Contango Charge

Contango Charge

Contango, a charge paid by a buyer or seller of securities to continue a transaction by postponing a transfer. The first day after the ending of a Stock Exchange account is 'Contango' day, on which speculators who do not wish to transfer securities may postpone the handing over. For example, if a bull's securities have not risen during the account as expected, he may wish to carry over the bargain into the next settlement. Normally bull contango applies, with bears in effect lending bulls money by not delivering the security sold. When 'uncovered' bears with no goods to deliver outweigh bulls, so that bulls are technically lending securities to bears, there is said to be backwardation. The sum of money paid to bulls by bears for this privilege is also known as backwardation.

Continuation, another name for Contango.

Contracting Out, See Disintegration; Pension; Trade Union.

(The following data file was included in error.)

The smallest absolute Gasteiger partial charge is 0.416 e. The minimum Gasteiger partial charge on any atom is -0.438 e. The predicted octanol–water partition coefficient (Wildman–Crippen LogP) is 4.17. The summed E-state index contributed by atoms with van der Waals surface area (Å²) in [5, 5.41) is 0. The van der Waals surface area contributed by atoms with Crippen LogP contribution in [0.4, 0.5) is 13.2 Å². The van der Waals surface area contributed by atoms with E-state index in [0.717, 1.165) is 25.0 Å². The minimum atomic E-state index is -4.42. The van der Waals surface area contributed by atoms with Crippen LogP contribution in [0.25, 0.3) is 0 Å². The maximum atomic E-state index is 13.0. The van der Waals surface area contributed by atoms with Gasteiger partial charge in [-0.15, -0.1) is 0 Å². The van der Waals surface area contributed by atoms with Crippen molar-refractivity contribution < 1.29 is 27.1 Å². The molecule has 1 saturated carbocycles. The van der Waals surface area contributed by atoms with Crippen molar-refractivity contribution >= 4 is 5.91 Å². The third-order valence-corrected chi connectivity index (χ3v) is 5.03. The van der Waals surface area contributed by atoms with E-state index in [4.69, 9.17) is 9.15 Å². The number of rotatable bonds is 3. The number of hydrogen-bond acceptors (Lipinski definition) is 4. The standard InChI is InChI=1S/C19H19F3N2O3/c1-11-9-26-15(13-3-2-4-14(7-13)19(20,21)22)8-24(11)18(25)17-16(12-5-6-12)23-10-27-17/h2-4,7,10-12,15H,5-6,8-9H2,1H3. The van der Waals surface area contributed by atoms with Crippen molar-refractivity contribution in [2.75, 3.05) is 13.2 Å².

Conversion, replacement of a loan or security by another carrying a smaller rate of interest. During the cheap money period organized by the late Lord Dalton after World War II, holders of British Government securities were asked to convert them into new loans at lower interest rates or receive their market value in cash.

What next? Journal Of Economics - Economic Journals


consumeraffairs.org.uk

Since then his writings have in turn been increasingly reinterpreted as a special case both by some followers and by some economists who had not wholly accepted his writings. The content of economics is in a state of change, and this consumeraffairs.org.uk site is therefore not a final statement of economic doctrine.

Economics is in the last resort a technique of thinking. The reader will therefore need to make an intellectual effort, more substantial for some web entries than for others, to get the most interest and value out of this website.